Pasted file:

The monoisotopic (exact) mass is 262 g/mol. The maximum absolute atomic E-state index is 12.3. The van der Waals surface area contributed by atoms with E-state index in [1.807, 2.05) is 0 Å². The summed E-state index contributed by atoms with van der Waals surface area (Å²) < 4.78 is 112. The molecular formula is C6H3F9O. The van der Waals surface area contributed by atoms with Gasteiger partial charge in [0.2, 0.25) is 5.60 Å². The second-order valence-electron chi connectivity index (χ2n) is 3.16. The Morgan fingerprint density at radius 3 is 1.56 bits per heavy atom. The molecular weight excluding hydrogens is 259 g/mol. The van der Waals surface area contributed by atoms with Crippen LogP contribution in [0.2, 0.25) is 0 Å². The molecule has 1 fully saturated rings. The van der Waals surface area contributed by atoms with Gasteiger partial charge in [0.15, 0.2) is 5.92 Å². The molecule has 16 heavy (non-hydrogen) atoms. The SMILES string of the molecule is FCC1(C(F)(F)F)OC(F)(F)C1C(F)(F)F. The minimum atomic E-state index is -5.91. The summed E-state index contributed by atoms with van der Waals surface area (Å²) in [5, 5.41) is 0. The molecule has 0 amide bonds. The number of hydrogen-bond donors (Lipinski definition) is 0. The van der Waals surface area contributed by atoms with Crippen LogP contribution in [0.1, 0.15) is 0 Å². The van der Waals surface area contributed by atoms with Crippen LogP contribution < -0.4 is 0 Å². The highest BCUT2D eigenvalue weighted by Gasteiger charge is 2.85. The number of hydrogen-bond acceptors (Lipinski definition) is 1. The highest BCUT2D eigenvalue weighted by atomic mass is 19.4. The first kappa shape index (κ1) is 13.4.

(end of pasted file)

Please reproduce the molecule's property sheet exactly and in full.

The monoisotopic (exact) mass is 262 g/mol. The maximum absolute atomic E-state index is 12.3. The van der Waals surface area contributed by atoms with E-state index in [1.807, 2.05) is 0 Å². The summed E-state index contributed by atoms with van der Waals surface area (Å²) < 4.78 is 112. The molecular formula is C6H3F9O. The van der Waals surface area contributed by atoms with Gasteiger partial charge in [0.2, 0.25) is 5.60 Å². The second-order valence-electron chi connectivity index (χ2n) is 3.16. The Morgan fingerprint density at radius 3 is 1.56 bits per heavy atom. The molecular weight excluding hydrogens is 259 g/mol. The van der Waals surface area contributed by atoms with Crippen LogP contribution in [0.2, 0.25) is 0 Å². The molecule has 1 fully saturated rings. The van der Waals surface area contributed by atoms with Gasteiger partial charge in [0.15, 0.2) is 5.92 Å². The molecule has 16 heavy (non-hydrogen) atoms. The SMILES string of the molecule is FCC1(C(F)(F)F)OC(F)(F)C1C(F)(F)F. The minimum atomic E-state index is -5.91. The summed E-state index contributed by atoms with van der Waals surface area (Å²) in [5, 5.41) is 0. The molecule has 0 amide bonds. The number of hydrogen-bond donors (Lipinski definition) is 0. The van der Waals surface area contributed by atoms with Crippen LogP contribution in [0.1, 0.15) is 0 Å². The van der Waals surface area contributed by atoms with Crippen LogP contribution < -0.4 is 0 Å². The highest BCUT2D eigenvalue weighted by Gasteiger charge is 2.85. The number of hydrogen-bond acceptors (Lipinski definition) is 1. The highest BCUT2D eigenvalue weighted by atomic mass is 19.4. The first kappa shape index (κ1) is 13.4.